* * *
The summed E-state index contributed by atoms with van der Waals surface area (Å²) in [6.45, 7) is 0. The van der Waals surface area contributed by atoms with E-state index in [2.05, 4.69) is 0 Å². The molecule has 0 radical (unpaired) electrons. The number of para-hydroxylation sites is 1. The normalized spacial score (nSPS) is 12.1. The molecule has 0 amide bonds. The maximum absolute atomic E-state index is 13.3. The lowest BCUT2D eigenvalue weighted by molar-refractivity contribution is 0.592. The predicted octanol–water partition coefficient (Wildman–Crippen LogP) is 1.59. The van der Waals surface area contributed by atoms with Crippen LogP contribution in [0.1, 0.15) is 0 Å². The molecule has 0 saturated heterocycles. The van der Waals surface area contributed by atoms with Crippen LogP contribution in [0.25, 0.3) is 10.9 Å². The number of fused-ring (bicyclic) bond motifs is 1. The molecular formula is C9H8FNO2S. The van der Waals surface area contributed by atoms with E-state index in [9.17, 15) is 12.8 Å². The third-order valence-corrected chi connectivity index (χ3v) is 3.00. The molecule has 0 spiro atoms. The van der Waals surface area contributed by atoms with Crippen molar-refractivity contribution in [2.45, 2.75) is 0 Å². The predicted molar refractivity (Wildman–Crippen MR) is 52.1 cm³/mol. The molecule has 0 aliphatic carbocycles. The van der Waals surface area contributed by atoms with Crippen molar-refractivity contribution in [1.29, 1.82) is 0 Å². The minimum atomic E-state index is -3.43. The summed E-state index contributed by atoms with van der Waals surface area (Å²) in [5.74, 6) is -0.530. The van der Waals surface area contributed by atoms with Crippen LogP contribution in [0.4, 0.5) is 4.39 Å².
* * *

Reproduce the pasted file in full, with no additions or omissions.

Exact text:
The summed E-state index contributed by atoms with van der Waals surface area (Å²) in [6.45, 7) is 0. The van der Waals surface area contributed by atoms with E-state index in [2.05, 4.69) is 0 Å². The molecule has 0 radical (unpaired) electrons. The number of para-hydroxylation sites is 1. The normalized spacial score (nSPS) is 12.1. The molecule has 0 amide bonds. The maximum absolute atomic E-state index is 13.3. The lowest BCUT2D eigenvalue weighted by molar-refractivity contribution is 0.592. The predicted octanol–water partition coefficient (Wildman–Crippen LogP) is 1.59. The van der Waals surface area contributed by atoms with Crippen LogP contribution in [0.1, 0.15) is 0 Å². The molecule has 0 saturated heterocycles. The van der Waals surface area contributed by atoms with Crippen LogP contribution in [0.25, 0.3) is 10.9 Å². The number of fused-ring (bicyclic) bond motifs is 1. The molecular formula is C9H8FNO2S. The van der Waals surface area contributed by atoms with E-state index in [9.17, 15) is 12.8 Å². The third-order valence-corrected chi connectivity index (χ3v) is 3.00. The molecule has 0 spiro atoms. The van der Waals surface area contributed by atoms with Crippen molar-refractivity contribution in [2.45, 2.75) is 0 Å². The predicted molar refractivity (Wildman–Crippen MR) is 52.1 cm³/mol. The molecule has 0 aliphatic carbocycles. The van der Waals surface area contributed by atoms with Crippen molar-refractivity contribution in [1.29, 1.82) is 0 Å². The minimum atomic E-state index is -3.43. The summed E-state index contributed by atoms with van der Waals surface area (Å²) in [5.74, 6) is -0.530. The van der Waals surface area contributed by atoms with Crippen LogP contribution in [0.4, 0.5) is 4.39 Å².